As the Kingdom of Saudi Arabia expects more than 3 million pilgrims for the annual Hajj this October, the Ministry of Health is doubling its efforts to contain the spread of the deadly MERS coronavirus. The 100th case was announced in the country, after four new cases emerged on Wednesday, said health officials.
The Middle East Respiratory Syndrome (MERS) coronavirus appeared last fall and since then has been identified in at least 114 people, according to the World Health Organization. However, the number of overall cases is higher, as WHO hasn’t still updated their database. But the Saudi Ministry of Health reported yesterday that the total number of infections within the kingdom has reached 100. This includes 47 deaths, which means that almost half of the patients had fallen victims to the virus. The four new cases were found in Riyadh and Madinah in four men who had been all in contact with infected patients. The virus is considered less contagious than its “cousin” SARS which caused an outbreak in Asia in 2003, infecting more than 8,000 people and killing nearly 10 percent of them. However, MERS turned out to be highly deadly with fatality rate of over 50 percent. One of the major reasons for this is the fact that most of infections have been found in older people with multiple underlying health conditions.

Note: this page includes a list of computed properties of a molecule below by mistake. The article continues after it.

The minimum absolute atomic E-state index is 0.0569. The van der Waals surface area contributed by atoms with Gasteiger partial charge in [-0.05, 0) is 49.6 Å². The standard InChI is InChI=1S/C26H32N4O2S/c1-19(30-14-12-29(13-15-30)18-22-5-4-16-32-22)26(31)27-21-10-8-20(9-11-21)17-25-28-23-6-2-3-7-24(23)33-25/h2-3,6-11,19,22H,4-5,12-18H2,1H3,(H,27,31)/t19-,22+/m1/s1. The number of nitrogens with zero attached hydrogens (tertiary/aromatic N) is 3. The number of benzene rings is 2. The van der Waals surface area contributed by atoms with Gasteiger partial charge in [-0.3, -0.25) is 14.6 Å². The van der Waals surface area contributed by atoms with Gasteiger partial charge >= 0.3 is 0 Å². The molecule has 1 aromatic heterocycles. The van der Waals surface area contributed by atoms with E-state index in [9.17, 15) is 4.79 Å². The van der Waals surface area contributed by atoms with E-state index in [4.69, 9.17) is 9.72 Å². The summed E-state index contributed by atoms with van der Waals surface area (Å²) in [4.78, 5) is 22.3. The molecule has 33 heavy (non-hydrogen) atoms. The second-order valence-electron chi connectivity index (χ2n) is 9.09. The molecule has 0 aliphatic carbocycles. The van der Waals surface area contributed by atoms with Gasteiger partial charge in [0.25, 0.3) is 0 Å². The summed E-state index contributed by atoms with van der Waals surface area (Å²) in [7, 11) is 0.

People who contracted the virus or any other virus must postpone their Hajj visit this year. Health officials said that Saudi Arabia is now using up all local and international resources to stop the spread of the virus. MoH is already working with the WHO as well as health and infections experts from around the world in order to research, control and prevent the deadly infection. In June, this year, WHO released a guidance related to travel recommendations with advice to all health care practitioners, ministries of health, and travelers. This, together with the tightened measures promised by Saudi Arabia, should contain the virus. However, there is no vaccine or effective treatment to fight the disease and many questions about the origin of MERS are still unanswered. A recent study by the Ministry of Health and US scientists discovered a link between the virus and bats. Other researches show that the source of the infection very likely to be camels. Scientists admit that further study is needed to answer all questions.